Since first steps to implement the Health Reform Act 2005 (Gesundheitsreformgesetz 200512) were taken in 2006, the Electronic Health File (Elektronische Gesundheitsakte or ELGA) has been a most controversial issue. Proponents describe ELGA as a key instrument in Austrian e-health ambitions that electronically administers all relevant health data while sufficiently protecting patients' rights, especially with a view to data protection.13 It enables authorised persons to access all available health data regardless of time or location of treatment. Opponents fear the abolishment of medical confidentiality and criticise the imprecise definition of health care service providers who are granted access to ELGA. Patients have no access to the health care service provider index.14 Finally, the term "health data" is defined extremely broadly, comprising personal data on the physical and psychological well-being as well as data gathered in the course of determining that status, including accounting for health services and patients' health-related habits and environmental influences.15 ELGA is about to be introduced and implemented by the "ELGA limited" (ELGA GmbH), which was founded in 2009 and took over the agenda of "Arge ELGA" as of 1 January 2010.16

Genetic identification

The Genetic Engineering Act (Gentechnikgesetz or GTG17) requires confidentiality of personal data gathered through genetic analysis and gives the person examined a right to access as well as a right to information. The use of non-anonymous data for any other than the original purpose requires the written consent of the data subject. The GTG also contains an explicit prohibition on the use of genetic data by employers and insurance companies.18 The DSG includes specific provisions on scientific research.19 Apart from that it deals with medical data in a very general way, considering it "sensitive data", consequently benefitting from a more rigid protection.

Financial privacy

The Banking Act (Bankwesengesetz or BWG20) deals with special requirements and restrictions concerning the use of client data. The central provision concerning privacy, Section 38, which has quasi-constitutional status, guarantees bank client confidentiality. Section 38 contains a set of exceptions, covering court orders in criminal proceedings or administrative proceedings for certain fiscal offences. Austria has adopted a new anti money laundering law according to the standards of the Organisation for Economic Cooperation and Development (OECD). Banks now have to establish the identity of customers wishing to open an account or of non-customers wishing to conduct financial transactions exceeding the limit of €15, 000.21 Due to critics’ claims that Austria was creating a tax haven a 2009 law loosened the requirements for interstate cooperation.22 Banking institutions are now obliged to transmit all foreseeably relevant data (via the Austrian Ministry of Finance) upon a foreign public authority's request proving at least a reasonable suspicion of tax evasion.23 Banking institutions must also comply with the DSG. They are not allowed to use personal data obtained through client accounts for other purposes. Section 18 DSG requires the prior registration of data applications whose purpose is to give information on the data subject's creditworthiness.24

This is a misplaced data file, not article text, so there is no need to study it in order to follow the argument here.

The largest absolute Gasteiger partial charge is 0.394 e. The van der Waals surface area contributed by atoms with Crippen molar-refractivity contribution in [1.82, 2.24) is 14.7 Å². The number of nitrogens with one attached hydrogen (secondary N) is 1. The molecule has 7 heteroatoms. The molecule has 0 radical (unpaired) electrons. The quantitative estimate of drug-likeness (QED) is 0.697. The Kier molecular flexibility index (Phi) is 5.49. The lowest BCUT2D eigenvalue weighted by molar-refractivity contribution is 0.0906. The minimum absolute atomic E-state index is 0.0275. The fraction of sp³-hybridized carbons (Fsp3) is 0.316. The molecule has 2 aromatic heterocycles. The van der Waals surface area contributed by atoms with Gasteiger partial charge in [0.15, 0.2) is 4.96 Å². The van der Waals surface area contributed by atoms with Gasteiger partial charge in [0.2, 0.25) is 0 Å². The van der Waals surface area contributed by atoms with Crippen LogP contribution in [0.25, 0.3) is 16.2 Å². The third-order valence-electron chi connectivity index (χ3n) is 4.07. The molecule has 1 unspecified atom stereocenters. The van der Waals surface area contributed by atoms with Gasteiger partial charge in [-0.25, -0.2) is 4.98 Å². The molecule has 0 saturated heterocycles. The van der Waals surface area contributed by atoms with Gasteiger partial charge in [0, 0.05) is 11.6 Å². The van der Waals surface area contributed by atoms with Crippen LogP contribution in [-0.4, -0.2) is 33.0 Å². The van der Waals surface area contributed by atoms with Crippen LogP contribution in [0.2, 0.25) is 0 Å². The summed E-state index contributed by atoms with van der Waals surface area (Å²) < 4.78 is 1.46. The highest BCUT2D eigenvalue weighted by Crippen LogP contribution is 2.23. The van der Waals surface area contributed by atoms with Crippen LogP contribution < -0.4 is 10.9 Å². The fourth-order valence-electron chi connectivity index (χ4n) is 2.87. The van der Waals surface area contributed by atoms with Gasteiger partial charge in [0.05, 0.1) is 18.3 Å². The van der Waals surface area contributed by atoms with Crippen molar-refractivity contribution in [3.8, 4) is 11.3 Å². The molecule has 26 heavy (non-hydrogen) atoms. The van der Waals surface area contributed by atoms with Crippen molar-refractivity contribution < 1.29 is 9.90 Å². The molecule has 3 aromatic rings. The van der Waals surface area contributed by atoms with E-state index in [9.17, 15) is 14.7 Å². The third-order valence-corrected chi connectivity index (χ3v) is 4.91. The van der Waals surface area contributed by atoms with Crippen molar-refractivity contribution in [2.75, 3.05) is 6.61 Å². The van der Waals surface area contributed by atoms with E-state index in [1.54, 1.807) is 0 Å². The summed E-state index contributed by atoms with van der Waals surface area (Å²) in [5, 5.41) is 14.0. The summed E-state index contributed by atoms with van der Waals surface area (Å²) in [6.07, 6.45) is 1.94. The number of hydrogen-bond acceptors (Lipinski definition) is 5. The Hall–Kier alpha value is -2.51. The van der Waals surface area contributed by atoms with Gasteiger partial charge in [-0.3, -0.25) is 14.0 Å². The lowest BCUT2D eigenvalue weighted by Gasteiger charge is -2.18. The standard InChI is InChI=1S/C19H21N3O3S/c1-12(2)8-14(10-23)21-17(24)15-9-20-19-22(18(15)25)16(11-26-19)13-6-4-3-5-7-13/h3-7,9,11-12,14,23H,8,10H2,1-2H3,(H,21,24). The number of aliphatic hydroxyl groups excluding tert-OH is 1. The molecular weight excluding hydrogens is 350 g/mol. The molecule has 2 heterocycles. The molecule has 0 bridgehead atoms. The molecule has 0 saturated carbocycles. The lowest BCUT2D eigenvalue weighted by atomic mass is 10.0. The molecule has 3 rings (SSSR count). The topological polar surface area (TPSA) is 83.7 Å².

As a rule, creditworthiness ratings by private agencies are data applications open to inspection by the public.25 The service provider (i.e. the controller) has a duty to inform the data subject about the purposes for which the data is collected and the name and address of the controller. However, violating the principle of fair and lawful use26, this duty is often ignored, which makes the entry unlawful27 and is in itself sufficient to have the data erased.28 Once per year a data subject has the right – free of charge – to ask for information about the processed data, its origin, recipients, transmissions, purpose, and legal basis. If law does not mandate the inclusion of data in a data application open to inspection by the public, such as a creditworthiness database, the data subject can object at any time and without any need to give reasons. As a consequence the data must be erased within eight weeks.29 According to the Supreme Court (OGH) data subjects also have the option to object partially and demand corresponding erasure.30 Erasure means the physical (not just logical) erasure. Reorganising data is not sufficient for controllers to comply with their duty.31

The Consumer Credit Act 2010 (Verbraucherkreditgesetz or VKrG32) introduces an exception to the right to objection for joint information systems of crediting institutions registered with the Data Protection Commission (DSK), such as the "Consumer Credit Evidence" or the banking institutions' "Warning List". In these cases erasure of data is subject to considerably stricter requirements.33